Design is everywhere in our lives, perhaps most importantly in the places where we've just stopped noticing. 99% Invisible is a weekly exploration of the process and power of design and architecture. From award winning producer Roman Mars. Learn more at 99percentinvisible.org.
A proud member of Radiotopia, from PRX. Learn more at radiotopia.fm.
youarelistening.to appeared online on March 6, 2011 and I was hooked instantly. The combination of the police scanner and ambient music is an intriguing, and distinctly live, experience (unlike most of the time shifted audio I tend to consume).
In 1989, a group called the Berkeley Art Project decided to hold a national public art competition to create a monument that would commemorate the 25th anniversary of the Free Speech Movement, which began on the University of California Berkeley … Cont...
Most sound design in architecture is centered around designing for silence. Buildings are trying to block out that constant stream noise from the street and insulate you from those jarring clangs of industry.
In 2001, Delfin Vigil was walking the streets of San Francisco and ran across the name “Nikko” carved into the concrete sidewalk. After seeing Nikko once, Delfin began to see the name everywhere. One block after another, there he was … Continue reading →
This week, the radio audience heard episode #10, but for you web and podcast listeners, I have a story I did about a year and a half ago, about the reactive music app called RJDJ. I did this piece for … Continue reading →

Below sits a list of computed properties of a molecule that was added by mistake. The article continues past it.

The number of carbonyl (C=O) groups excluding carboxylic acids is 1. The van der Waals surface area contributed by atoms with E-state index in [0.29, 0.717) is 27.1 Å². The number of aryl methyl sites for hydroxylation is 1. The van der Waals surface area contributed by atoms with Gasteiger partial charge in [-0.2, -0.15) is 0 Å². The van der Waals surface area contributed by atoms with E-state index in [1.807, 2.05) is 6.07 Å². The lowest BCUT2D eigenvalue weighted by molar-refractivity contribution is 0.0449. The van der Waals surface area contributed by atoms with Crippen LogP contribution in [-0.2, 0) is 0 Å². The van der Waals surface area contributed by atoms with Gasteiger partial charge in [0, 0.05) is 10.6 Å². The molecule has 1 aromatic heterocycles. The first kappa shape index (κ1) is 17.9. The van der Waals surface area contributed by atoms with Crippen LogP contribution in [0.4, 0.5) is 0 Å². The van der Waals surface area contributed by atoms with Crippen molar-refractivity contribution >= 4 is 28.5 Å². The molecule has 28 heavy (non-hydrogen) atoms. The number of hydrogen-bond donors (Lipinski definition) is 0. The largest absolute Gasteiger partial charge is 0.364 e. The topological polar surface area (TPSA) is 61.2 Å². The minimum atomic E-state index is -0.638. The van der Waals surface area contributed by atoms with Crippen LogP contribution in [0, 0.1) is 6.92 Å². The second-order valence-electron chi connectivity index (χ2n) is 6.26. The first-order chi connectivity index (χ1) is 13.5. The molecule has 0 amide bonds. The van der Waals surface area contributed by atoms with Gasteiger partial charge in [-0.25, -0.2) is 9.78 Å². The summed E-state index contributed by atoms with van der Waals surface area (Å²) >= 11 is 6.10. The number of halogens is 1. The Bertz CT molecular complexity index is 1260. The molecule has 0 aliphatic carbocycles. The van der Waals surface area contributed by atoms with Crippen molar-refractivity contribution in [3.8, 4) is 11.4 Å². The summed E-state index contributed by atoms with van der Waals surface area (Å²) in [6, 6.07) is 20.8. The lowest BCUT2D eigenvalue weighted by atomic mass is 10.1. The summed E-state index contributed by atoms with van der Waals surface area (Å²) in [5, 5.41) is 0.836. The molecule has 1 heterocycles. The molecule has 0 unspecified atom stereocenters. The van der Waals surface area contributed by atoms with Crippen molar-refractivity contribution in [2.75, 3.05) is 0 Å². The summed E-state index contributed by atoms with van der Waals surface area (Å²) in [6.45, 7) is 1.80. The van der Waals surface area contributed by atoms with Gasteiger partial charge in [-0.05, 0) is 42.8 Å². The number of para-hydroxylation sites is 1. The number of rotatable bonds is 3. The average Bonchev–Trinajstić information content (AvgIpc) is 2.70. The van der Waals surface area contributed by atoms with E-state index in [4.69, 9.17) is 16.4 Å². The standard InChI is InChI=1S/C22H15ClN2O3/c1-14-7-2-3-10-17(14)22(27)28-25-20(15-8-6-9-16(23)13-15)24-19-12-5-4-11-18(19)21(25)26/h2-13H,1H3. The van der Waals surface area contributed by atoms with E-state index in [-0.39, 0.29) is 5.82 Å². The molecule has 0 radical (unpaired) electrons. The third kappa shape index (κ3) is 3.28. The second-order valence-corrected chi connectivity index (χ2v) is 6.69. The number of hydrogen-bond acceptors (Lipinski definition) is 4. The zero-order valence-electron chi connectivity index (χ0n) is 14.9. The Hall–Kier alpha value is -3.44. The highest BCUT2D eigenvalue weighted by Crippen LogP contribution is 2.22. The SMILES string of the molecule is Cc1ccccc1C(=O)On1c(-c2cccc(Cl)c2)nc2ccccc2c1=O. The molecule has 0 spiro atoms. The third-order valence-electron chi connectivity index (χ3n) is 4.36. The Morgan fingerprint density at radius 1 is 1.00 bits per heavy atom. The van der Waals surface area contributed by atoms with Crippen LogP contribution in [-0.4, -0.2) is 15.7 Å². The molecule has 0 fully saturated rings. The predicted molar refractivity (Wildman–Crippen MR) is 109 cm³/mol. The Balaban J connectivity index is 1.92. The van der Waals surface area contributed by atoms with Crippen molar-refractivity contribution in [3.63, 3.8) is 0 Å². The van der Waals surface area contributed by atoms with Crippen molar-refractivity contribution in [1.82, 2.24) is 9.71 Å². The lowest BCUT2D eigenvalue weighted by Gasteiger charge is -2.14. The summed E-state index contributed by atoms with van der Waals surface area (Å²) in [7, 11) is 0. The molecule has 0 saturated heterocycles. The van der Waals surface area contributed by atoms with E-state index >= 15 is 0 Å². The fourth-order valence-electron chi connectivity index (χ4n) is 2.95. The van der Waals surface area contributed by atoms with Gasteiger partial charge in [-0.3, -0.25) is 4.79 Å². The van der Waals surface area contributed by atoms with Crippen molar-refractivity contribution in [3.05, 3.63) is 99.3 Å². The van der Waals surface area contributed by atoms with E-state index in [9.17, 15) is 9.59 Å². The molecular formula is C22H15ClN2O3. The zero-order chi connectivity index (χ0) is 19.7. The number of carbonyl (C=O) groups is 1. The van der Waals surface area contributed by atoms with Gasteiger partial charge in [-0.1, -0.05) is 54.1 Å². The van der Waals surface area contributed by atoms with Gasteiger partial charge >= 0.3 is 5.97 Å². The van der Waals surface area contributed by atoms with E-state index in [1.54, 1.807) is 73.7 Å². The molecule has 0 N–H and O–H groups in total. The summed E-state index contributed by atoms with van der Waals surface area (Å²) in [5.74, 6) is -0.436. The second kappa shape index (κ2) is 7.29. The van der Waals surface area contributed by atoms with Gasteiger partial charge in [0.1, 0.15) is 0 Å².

In a recent piece from Urban Omnibus, Vishaan Chakrabarti (Professor at the Graduate School for Architecture, Planning and Preservation at Columbia University), wrote about how urban open spaces contribute to political change,
A few years ago, journalist Douglas McGray learned that the largest chain of check cashing stores in Southern California, Nix Check Cashing, was being bought by the nation’s largest credit union, Kinecta. The credit union thought it had something to … ...
The New City Hall, designed by Finnish architect Viljo Revell, was the first modern, concrete, civic building in Toronto. When it opened in 1965, it stood out very prominently in the traditional Victorian fabric of the city.
The idea is simple and quite beautiful: if we all shared a second, politically neutral language, people of all different nations and cultures could communicate freely and easily, and it would foster international understanding and peace.
Without all the beeps and chimes, without sonic feedback, all of your modern conveniences would be very hard to use. If a device and its sounds are designed correctly, it creates a special “theater of the mind” that users completely … Continue reading →